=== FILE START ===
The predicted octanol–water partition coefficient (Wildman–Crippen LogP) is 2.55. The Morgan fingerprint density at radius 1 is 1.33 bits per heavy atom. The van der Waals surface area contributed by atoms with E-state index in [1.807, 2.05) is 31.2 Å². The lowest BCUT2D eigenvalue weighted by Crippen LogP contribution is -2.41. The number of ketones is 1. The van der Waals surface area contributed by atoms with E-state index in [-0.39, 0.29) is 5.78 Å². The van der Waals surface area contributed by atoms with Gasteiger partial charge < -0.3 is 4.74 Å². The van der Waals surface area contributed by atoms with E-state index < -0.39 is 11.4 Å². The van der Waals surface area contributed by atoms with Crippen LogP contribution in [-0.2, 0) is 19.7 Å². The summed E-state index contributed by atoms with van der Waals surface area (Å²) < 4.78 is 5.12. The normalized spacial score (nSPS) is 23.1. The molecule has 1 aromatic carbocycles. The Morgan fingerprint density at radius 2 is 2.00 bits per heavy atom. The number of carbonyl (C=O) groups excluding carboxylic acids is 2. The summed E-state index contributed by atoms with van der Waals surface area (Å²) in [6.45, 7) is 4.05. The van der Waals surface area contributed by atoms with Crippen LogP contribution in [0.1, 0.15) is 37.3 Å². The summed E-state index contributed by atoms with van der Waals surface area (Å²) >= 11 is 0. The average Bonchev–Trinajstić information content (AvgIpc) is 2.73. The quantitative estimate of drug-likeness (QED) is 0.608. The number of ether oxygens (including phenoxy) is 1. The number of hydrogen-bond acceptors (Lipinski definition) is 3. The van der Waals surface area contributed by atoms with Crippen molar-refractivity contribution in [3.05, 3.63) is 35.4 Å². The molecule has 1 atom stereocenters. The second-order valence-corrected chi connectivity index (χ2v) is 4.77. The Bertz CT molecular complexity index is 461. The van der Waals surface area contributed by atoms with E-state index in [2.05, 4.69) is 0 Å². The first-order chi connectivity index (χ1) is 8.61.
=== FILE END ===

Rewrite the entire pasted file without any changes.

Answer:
The predicted octanol–water partition coefficient (Wildman–Crippen LogP) is 2.55. The Morgan fingerprint density at radius 1 is 1.33 bits per heavy atom. The van der Waals surface area contributed by atoms with E-state index in [1.807, 2.05) is 31.2 Å². The lowest BCUT2D eigenvalue weighted by Crippen LogP contribution is -2.41. The number of ketones is 1. The van der Waals surface area contributed by atoms with E-state index in [-0.39, 0.29) is 5.78 Å². The van der Waals surface area contributed by atoms with Gasteiger partial charge < -0.3 is 4.74 Å². The van der Waals surface area contributed by atoms with E-state index < -0.39 is 11.4 Å². The van der Waals surface area contributed by atoms with Crippen LogP contribution in [-0.2, 0) is 19.7 Å². The summed E-state index contributed by atoms with van der Waals surface area (Å²) < 4.78 is 5.12. The normalized spacial score (nSPS) is 23.1. The molecule has 1 aromatic carbocycles. The Morgan fingerprint density at radius 2 is 2.00 bits per heavy atom. The number of carbonyl (C=O) groups excluding carboxylic acids is 2. The summed E-state index contributed by atoms with van der Waals surface area (Å²) in [6.45, 7) is 4.05. The van der Waals surface area contributed by atoms with Crippen LogP contribution in [0.1, 0.15) is 37.3 Å². The summed E-state index contributed by atoms with van der Waals surface area (Å²) >= 11 is 0. The average Bonchev–Trinajstić information content (AvgIpc) is 2.73. The quantitative estimate of drug-likeness (QED) is 0.608. The number of ether oxygens (including phenoxy) is 1. The number of hydrogen-bond acceptors (Lipinski definition) is 3. The van der Waals surface area contributed by atoms with Crippen molar-refractivity contribution in [3.05, 3.63) is 35.4 Å². The molecule has 1 atom stereocenters. The second-order valence-corrected chi connectivity index (χ2v) is 4.77. The Bertz CT molecular complexity index is 461. The van der Waals surface area contributed by atoms with E-state index in [2.05, 4.69) is 0 Å². The first-order chi connectivity index (χ1) is 8.61.